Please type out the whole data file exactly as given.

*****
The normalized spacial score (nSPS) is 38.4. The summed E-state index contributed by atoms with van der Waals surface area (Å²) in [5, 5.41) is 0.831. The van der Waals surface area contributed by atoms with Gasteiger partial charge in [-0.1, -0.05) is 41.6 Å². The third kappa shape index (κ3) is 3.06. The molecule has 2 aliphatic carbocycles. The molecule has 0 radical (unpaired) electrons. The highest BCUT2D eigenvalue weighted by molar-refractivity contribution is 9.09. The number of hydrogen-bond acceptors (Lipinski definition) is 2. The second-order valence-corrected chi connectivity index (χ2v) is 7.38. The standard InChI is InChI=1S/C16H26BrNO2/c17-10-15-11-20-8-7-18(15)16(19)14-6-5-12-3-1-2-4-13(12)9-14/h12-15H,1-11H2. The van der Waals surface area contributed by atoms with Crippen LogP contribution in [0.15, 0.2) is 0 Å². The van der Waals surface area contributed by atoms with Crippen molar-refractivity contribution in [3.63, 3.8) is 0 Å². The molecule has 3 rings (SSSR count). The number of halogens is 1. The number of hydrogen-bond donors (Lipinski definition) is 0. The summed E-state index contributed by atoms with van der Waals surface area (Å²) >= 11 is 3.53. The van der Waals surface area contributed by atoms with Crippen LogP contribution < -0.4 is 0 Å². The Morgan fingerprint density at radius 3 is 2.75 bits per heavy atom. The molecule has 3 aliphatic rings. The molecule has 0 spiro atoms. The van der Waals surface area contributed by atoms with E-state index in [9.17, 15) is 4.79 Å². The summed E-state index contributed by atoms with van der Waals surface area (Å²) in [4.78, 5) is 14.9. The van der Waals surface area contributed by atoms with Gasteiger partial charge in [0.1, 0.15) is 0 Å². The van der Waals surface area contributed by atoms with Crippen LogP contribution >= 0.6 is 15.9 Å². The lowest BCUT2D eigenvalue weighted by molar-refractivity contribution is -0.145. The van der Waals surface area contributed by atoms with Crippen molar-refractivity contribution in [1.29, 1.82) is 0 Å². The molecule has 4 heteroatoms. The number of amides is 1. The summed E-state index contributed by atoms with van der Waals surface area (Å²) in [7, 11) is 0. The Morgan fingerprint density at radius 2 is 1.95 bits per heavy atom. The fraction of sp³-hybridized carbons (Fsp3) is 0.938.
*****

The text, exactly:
The normalized spacial score (nSPS) is 38.4. The summed E-state index contributed by atoms with van der Waals surface area (Å²) in [5, 5.41) is 0.831. The van der Waals surface area contributed by atoms with Gasteiger partial charge in [-0.1, -0.05) is 41.6 Å². The third kappa shape index (κ3) is 3.06. The molecule has 2 aliphatic carbocycles. The molecule has 0 radical (unpaired) electrons. The highest BCUT2D eigenvalue weighted by molar-refractivity contribution is 9.09. The number of hydrogen-bond acceptors (Lipinski definition) is 2. The second-order valence-corrected chi connectivity index (χ2v) is 7.38. The standard InChI is InChI=1S/C16H26BrNO2/c17-10-15-11-20-8-7-18(15)16(19)14-6-5-12-3-1-2-4-13(12)9-14/h12-15H,1-11H2. The van der Waals surface area contributed by atoms with Crippen LogP contribution in [0.15, 0.2) is 0 Å². The van der Waals surface area contributed by atoms with Crippen molar-refractivity contribution in [3.63, 3.8) is 0 Å². The molecule has 3 rings (SSSR count). The number of halogens is 1. The number of hydrogen-bond donors (Lipinski definition) is 0. The summed E-state index contributed by atoms with van der Waals surface area (Å²) >= 11 is 3.53. The van der Waals surface area contributed by atoms with Crippen LogP contribution < -0.4 is 0 Å². The Morgan fingerprint density at radius 3 is 2.75 bits per heavy atom. The molecule has 3 aliphatic rings. The molecule has 0 spiro atoms. The van der Waals surface area contributed by atoms with E-state index in [9.17, 15) is 4.79 Å². The summed E-state index contributed by atoms with van der Waals surface area (Å²) in [4.78, 5) is 14.9. The van der Waals surface area contributed by atoms with Gasteiger partial charge in [0.1, 0.15) is 0 Å². The van der Waals surface area contributed by atoms with Crippen LogP contribution >= 0.6 is 15.9 Å². The lowest BCUT2D eigenvalue weighted by molar-refractivity contribution is -0.145. The van der Waals surface area contributed by atoms with Crippen molar-refractivity contribution in [1.29, 1.82) is 0 Å². The molecule has 4 heteroatoms. The number of amides is 1. The summed E-state index contributed by atoms with van der Waals surface area (Å²) in [7, 11) is 0. The Morgan fingerprint density at radius 2 is 1.95 bits per heavy atom. The fraction of sp³-hybridized carbons (Fsp3) is 0.938.